|Roto and Roy : helicopter heroes (Roto And Roy)|
Author: Rinker, Sherri Duskey
Roto the helicopter and her pilot, Roy, fight a forest fire and rescue a dog.
Kirkus Reviews (12/15/21)
School Library Journal (01/14/22)
Full Text Reviews:
School Library Journal - 01/14/2022 PreS-K—Told in rhyming couplets, this is a thrilling tale of an out-of-control fire, starring dark-skinned Roy Thunder and his green-eyed sidekick, Roto the Helicopter. A lightning strike in a canyon sparks an inferno that the pair have been called upon to quell. Bright cartoon illustrations reveal how Roto uses her long hose to suck up water from a lake to quench the blaze. Though the team has to swing between the lake and fire 10 times—the illustrations depict their path—they are victorious in extinguishing it. When the pair are heading home after completing their task, they observe a small dog in a precarious position, so they work together again to perform another heroic feat. Large digital illustrations set off sound words and onomatopoeia that add even more life to the exciting tale and increase the read-aloud quotient. Images appear in a variety of sizes. VERDICT Reminiscent of Mike Mulligan and His Steam Shovel, Duskey Rinker's story of a human and a machine as a superhero team will be entertaining to youngsters.—Maryann H. Owen - Copyright 2022 Publishers Weekly, Library Journal and/or School Library Journal used with permission.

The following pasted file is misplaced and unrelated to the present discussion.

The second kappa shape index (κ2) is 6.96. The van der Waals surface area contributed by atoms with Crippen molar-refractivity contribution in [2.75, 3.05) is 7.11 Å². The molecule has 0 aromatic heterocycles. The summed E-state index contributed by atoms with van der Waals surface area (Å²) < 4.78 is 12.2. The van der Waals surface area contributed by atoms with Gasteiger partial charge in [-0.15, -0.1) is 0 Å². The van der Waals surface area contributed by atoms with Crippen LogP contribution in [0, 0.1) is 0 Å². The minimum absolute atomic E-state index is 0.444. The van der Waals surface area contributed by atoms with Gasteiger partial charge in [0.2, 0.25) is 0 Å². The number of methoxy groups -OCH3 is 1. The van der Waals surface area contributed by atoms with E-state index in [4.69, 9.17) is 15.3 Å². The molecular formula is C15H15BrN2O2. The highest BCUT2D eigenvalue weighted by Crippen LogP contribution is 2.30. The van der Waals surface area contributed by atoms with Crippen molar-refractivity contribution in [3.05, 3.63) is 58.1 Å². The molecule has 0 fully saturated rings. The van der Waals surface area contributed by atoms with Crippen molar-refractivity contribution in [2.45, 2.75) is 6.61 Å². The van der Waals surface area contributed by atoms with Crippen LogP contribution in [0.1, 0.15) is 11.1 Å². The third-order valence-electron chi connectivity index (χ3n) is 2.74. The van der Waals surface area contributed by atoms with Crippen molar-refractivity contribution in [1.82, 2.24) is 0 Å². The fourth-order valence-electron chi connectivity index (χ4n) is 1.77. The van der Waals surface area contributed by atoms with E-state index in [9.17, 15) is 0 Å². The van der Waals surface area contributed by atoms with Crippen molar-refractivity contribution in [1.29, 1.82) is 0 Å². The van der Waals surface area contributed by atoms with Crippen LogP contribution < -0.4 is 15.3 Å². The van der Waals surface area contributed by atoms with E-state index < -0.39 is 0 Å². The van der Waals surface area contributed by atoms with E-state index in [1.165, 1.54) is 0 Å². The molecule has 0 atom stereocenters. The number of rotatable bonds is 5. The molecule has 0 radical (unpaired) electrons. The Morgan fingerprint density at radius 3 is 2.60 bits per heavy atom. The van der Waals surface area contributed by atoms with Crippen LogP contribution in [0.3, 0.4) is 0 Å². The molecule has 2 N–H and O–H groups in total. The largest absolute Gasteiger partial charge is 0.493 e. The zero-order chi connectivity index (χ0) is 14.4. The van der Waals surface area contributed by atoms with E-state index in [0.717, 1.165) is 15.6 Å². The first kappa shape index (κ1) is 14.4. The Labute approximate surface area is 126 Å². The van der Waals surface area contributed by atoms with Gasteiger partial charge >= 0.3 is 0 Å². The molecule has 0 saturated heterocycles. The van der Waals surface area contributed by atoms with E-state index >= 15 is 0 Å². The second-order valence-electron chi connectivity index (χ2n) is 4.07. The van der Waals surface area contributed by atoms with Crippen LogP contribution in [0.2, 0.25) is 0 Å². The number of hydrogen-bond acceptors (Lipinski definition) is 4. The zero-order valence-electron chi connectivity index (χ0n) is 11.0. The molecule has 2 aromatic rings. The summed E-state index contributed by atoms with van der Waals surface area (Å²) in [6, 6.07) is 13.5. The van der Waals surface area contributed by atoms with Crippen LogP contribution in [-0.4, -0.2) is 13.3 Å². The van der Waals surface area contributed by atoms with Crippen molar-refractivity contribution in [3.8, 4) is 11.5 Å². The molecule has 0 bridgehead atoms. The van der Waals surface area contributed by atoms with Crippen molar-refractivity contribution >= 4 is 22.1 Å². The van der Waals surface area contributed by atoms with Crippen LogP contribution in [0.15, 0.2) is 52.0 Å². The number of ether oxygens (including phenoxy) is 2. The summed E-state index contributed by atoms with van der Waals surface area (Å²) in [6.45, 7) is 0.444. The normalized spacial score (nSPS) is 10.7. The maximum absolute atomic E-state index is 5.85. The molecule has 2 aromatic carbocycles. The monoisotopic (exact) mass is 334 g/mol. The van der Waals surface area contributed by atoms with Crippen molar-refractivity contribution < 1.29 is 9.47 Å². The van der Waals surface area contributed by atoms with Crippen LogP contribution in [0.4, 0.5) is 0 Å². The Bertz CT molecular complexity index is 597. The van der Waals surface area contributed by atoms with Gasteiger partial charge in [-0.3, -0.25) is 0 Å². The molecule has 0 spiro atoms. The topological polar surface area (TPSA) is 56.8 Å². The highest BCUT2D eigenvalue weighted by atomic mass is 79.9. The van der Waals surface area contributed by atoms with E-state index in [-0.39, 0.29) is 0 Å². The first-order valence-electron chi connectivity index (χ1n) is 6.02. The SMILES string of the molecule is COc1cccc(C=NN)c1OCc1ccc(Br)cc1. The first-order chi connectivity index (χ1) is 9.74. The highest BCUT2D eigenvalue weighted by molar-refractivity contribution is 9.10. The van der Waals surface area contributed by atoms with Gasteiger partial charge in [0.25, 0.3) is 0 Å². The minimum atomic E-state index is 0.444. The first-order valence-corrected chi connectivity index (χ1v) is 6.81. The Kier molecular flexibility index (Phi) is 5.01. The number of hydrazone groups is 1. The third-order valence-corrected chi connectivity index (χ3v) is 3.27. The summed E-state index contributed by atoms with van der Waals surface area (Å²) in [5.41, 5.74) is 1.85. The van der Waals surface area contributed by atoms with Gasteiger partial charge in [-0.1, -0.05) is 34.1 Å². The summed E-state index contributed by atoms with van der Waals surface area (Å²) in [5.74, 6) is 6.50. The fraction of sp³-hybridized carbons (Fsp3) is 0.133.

Booklist - 01/01/2022 Mighty firefighting pilot Big Roy Thunder may cut an imposing figure in Tate’s drama-soaked illustrations (you can practically see the rippling cape at his shoulders), but he’s not the only hero here: Roto is “fueled and ready, brave and strong. / Her shiny wings are tough and long. / Superhero helicopter! / She’s awesome, and nothing can stop her.” When the call comes in, off soars the daring duo to douse forest fires, rescue the occasional frightened puppy, then return to Hangar One and the cheers of crowds of fans. “THAT’S how we roll!” rumbles Big Roy. “BOOM!” Sporting large, expressive eyes like many of her anthropomorphic working-machine kin, Roto exudes grim determination while battling the smoky blaze and smiling confidence at other times. And why not? Pair with Chris L. Demarest’s Smokejumpers One to Ten (2002) to fire up young audiences, and Michael Slack’s Elecopter (2013) to add giggles to the cheers. - Copyright 2022 Booklist.